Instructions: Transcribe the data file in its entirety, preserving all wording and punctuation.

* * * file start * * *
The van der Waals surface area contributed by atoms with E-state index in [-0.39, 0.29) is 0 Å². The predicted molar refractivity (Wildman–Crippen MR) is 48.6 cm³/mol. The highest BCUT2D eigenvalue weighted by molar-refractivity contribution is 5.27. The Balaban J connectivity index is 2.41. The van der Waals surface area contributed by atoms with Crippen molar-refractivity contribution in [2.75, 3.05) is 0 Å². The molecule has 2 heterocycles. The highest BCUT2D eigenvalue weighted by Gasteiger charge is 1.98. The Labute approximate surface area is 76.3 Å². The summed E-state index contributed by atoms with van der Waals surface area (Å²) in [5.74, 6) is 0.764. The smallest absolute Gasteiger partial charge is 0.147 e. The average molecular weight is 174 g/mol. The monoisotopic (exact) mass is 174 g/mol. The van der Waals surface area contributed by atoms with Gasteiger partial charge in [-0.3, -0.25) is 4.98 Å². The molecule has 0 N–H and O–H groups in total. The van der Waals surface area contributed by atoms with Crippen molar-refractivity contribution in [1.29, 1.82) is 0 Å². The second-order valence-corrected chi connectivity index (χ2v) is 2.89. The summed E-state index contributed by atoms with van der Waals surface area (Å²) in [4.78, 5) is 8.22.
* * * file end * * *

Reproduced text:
The van der Waals surface area contributed by atoms with E-state index in [-0.39, 0.29) is 0 Å². The predicted molar refractivity (Wildman–Crippen MR) is 48.6 cm³/mol. The highest BCUT2D eigenvalue weighted by molar-refractivity contribution is 5.27. The Balaban J connectivity index is 2.41. The van der Waals surface area contributed by atoms with Crippen molar-refractivity contribution in [2.75, 3.05) is 0 Å². The molecule has 2 heterocycles. The highest BCUT2D eigenvalue weighted by Gasteiger charge is 1.98. The Labute approximate surface area is 76.3 Å². The summed E-state index contributed by atoms with van der Waals surface area (Å²) in [5.74, 6) is 0.764. The smallest absolute Gasteiger partial charge is 0.147 e. The average molecular weight is 174 g/mol. The monoisotopic (exact) mass is 174 g/mol. The van der Waals surface area contributed by atoms with Gasteiger partial charge in [-0.3, -0.25) is 4.98 Å². The molecule has 0 N–H and O–H groups in total. The van der Waals surface area contributed by atoms with Crippen molar-refractivity contribution in [1.29, 1.82) is 0 Å². The second-order valence-corrected chi connectivity index (χ2v) is 2.89. The summed E-state index contributed by atoms with van der Waals surface area (Å²) in [4.78, 5) is 8.22.